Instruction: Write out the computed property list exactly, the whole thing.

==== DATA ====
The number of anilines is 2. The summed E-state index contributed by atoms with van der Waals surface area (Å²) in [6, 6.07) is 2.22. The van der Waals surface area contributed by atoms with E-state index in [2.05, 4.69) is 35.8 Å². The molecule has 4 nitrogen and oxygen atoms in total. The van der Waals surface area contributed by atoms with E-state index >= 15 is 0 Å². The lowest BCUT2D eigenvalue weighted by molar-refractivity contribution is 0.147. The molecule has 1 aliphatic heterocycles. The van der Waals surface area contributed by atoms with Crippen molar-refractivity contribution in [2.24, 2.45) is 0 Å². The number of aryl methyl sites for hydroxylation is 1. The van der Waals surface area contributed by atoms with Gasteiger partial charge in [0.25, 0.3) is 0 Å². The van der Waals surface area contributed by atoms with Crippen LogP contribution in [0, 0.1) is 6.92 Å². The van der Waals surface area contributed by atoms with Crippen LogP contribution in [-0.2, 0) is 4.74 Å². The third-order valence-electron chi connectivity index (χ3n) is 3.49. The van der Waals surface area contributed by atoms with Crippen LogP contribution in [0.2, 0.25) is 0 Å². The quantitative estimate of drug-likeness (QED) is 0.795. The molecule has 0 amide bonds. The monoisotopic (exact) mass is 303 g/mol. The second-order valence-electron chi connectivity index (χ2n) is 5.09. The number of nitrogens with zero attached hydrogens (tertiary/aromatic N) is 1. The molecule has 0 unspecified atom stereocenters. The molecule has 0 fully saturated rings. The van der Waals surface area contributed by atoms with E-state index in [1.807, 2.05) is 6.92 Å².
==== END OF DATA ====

The number of anilines is 2. The summed E-state index contributed by atoms with van der Waals surface area (Å²) in [6, 6.07) is 2.22. The van der Waals surface area contributed by atoms with E-state index in [2.05, 4.69) is 35.8 Å². The molecule has 4 nitrogen and oxygen atoms in total. The van der Waals surface area contributed by atoms with E-state index >= 15 is 0 Å². The lowest BCUT2D eigenvalue weighted by molar-refractivity contribution is 0.147. The molecule has 1 aliphatic heterocycles. The van der Waals surface area contributed by atoms with Crippen molar-refractivity contribution in [2.24, 2.45) is 0 Å². The number of aryl methyl sites for hydroxylation is 1. The van der Waals surface area contributed by atoms with Gasteiger partial charge in [0.25, 0.3) is 0 Å². The van der Waals surface area contributed by atoms with Crippen LogP contribution in [0, 0.1) is 6.92 Å². The van der Waals surface area contributed by atoms with Crippen LogP contribution in [-0.2, 0) is 4.74 Å². The third-order valence-electron chi connectivity index (χ3n) is 3.49. The van der Waals surface area contributed by atoms with Crippen LogP contribution in [0.2, 0.25) is 0 Å². The quantitative estimate of drug-likeness (QED) is 0.795. The molecule has 0 amide bonds. The monoisotopic (exact) mass is 303 g/mol. The second-order valence-electron chi connectivity index (χ2n) is 5.09. The number of nitrogens with zero attached hydrogens (tertiary/aromatic N) is 1. The molecule has 0 unspecified atom stereocenters. The molecule has 0 fully saturated rings. The van der Waals surface area contributed by atoms with E-state index in [1.807, 2.05) is 6.92 Å².